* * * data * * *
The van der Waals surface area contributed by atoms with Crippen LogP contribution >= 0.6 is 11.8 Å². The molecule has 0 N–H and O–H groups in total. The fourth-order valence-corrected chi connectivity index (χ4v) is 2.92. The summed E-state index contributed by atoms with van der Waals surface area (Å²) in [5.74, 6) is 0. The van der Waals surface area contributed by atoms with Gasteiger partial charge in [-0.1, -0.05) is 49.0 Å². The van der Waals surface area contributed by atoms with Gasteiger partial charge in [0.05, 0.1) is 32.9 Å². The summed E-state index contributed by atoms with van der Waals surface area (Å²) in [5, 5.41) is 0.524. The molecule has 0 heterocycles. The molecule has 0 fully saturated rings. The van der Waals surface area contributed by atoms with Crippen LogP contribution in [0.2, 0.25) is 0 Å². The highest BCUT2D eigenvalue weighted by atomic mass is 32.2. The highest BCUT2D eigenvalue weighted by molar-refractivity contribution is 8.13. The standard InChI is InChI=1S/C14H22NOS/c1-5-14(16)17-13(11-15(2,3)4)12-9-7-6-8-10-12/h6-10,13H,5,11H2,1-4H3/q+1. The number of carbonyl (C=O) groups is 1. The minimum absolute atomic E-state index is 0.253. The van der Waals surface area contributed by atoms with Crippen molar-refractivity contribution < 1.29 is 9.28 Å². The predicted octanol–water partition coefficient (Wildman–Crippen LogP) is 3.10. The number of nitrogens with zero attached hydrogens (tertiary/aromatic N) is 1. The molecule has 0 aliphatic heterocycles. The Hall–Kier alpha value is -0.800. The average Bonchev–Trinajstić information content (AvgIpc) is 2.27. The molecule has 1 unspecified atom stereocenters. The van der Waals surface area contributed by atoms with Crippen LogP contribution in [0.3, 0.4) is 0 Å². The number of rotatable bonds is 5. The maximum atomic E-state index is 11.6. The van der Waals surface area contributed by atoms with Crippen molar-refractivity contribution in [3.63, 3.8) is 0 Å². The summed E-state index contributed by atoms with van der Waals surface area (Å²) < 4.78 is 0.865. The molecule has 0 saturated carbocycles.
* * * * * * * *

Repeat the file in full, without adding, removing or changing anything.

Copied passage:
The van der Waals surface area contributed by atoms with Crippen LogP contribution >= 0.6 is 11.8 Å². The molecule has 0 N–H and O–H groups in total. The fourth-order valence-corrected chi connectivity index (χ4v) is 2.92. The summed E-state index contributed by atoms with van der Waals surface area (Å²) in [5.74, 6) is 0. The van der Waals surface area contributed by atoms with Gasteiger partial charge in [-0.1, -0.05) is 49.0 Å². The van der Waals surface area contributed by atoms with Gasteiger partial charge in [0.05, 0.1) is 32.9 Å². The summed E-state index contributed by atoms with van der Waals surface area (Å²) in [5, 5.41) is 0.524. The molecule has 0 heterocycles. The molecule has 0 fully saturated rings. The van der Waals surface area contributed by atoms with Crippen LogP contribution in [0.2, 0.25) is 0 Å². The highest BCUT2D eigenvalue weighted by atomic mass is 32.2. The highest BCUT2D eigenvalue weighted by molar-refractivity contribution is 8.13. The standard InChI is InChI=1S/C14H22NOS/c1-5-14(16)17-13(11-15(2,3)4)12-9-7-6-8-10-12/h6-10,13H,5,11H2,1-4H3/q+1. The number of carbonyl (C=O) groups is 1. The minimum absolute atomic E-state index is 0.253. The van der Waals surface area contributed by atoms with Crippen molar-refractivity contribution < 1.29 is 9.28 Å². The predicted octanol–water partition coefficient (Wildman–Crippen LogP) is 3.10. The number of nitrogens with zero attached hydrogens (tertiary/aromatic N) is 1. The molecule has 0 aliphatic heterocycles. The Hall–Kier alpha value is -0.800. The average Bonchev–Trinajstić information content (AvgIpc) is 2.27. The molecule has 1 unspecified atom stereocenters. The van der Waals surface area contributed by atoms with Crippen LogP contribution in [0.3, 0.4) is 0 Å². The number of rotatable bonds is 5. The maximum atomic E-state index is 11.6. The van der Waals surface area contributed by atoms with Crippen molar-refractivity contribution in [3.63, 3.8) is 0 Å². The summed E-state index contributed by atoms with van der Waals surface area (Å²) < 4.78 is 0.865. The molecule has 0 saturated carbocycles.